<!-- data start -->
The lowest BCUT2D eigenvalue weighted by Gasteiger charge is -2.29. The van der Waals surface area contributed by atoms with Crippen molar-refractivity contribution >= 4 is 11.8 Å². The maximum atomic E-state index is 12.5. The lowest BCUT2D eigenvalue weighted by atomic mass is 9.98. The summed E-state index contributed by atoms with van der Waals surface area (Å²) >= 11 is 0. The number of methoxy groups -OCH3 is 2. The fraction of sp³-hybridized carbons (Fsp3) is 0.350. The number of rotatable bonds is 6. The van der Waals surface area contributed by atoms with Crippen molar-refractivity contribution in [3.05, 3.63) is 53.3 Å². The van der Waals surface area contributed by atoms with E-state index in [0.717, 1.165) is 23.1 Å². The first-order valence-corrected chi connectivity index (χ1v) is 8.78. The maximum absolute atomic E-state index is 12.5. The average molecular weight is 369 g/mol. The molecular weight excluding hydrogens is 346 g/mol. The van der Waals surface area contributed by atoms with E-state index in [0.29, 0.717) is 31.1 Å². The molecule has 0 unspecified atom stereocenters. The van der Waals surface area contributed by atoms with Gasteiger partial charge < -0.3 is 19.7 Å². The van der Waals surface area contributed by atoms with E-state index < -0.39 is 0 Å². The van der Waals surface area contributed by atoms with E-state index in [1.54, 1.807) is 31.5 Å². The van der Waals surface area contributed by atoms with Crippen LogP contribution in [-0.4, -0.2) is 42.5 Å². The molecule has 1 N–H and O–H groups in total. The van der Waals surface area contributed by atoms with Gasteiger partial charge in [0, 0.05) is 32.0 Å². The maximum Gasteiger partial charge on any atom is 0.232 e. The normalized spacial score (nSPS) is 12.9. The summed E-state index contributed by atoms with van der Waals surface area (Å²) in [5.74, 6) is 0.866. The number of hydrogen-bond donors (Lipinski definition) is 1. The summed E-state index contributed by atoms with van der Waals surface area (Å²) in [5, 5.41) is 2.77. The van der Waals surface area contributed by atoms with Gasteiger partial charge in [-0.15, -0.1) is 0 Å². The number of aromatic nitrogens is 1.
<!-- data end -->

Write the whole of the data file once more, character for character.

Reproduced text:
The lowest BCUT2D eigenvalue weighted by Gasteiger charge is -2.29. The van der Waals surface area contributed by atoms with Crippen molar-refractivity contribution >= 4 is 11.8 Å². The maximum atomic E-state index is 12.5. The lowest BCUT2D eigenvalue weighted by atomic mass is 9.98. The summed E-state index contributed by atoms with van der Waals surface area (Å²) >= 11 is 0. The number of methoxy groups -OCH3 is 2. The fraction of sp³-hybridized carbons (Fsp3) is 0.350. The number of rotatable bonds is 6. The van der Waals surface area contributed by atoms with Crippen molar-refractivity contribution in [3.05, 3.63) is 53.3 Å². The van der Waals surface area contributed by atoms with E-state index in [0.717, 1.165) is 23.1 Å². The first-order valence-corrected chi connectivity index (χ1v) is 8.78. The maximum absolute atomic E-state index is 12.5. The average molecular weight is 369 g/mol. The molecular weight excluding hydrogens is 346 g/mol. The van der Waals surface area contributed by atoms with E-state index in [0.29, 0.717) is 31.1 Å². The molecule has 0 unspecified atom stereocenters. The van der Waals surface area contributed by atoms with Gasteiger partial charge < -0.3 is 19.7 Å². The van der Waals surface area contributed by atoms with E-state index < -0.39 is 0 Å². The van der Waals surface area contributed by atoms with E-state index in [1.54, 1.807) is 31.5 Å². The van der Waals surface area contributed by atoms with Crippen LogP contribution in [-0.4, -0.2) is 42.5 Å². The molecule has 1 N–H and O–H groups in total. The van der Waals surface area contributed by atoms with Gasteiger partial charge in [0, 0.05) is 32.0 Å². The maximum Gasteiger partial charge on any atom is 0.232 e. The normalized spacial score (nSPS) is 12.9. The summed E-state index contributed by atoms with van der Waals surface area (Å²) in [5.74, 6) is 0.866. The number of hydrogen-bond donors (Lipinski definition) is 1. The summed E-state index contributed by atoms with van der Waals surface area (Å²) in [5, 5.41) is 2.77. The van der Waals surface area contributed by atoms with Gasteiger partial charge in [-0.15, -0.1) is 0 Å². The number of aromatic nitrogens is 1.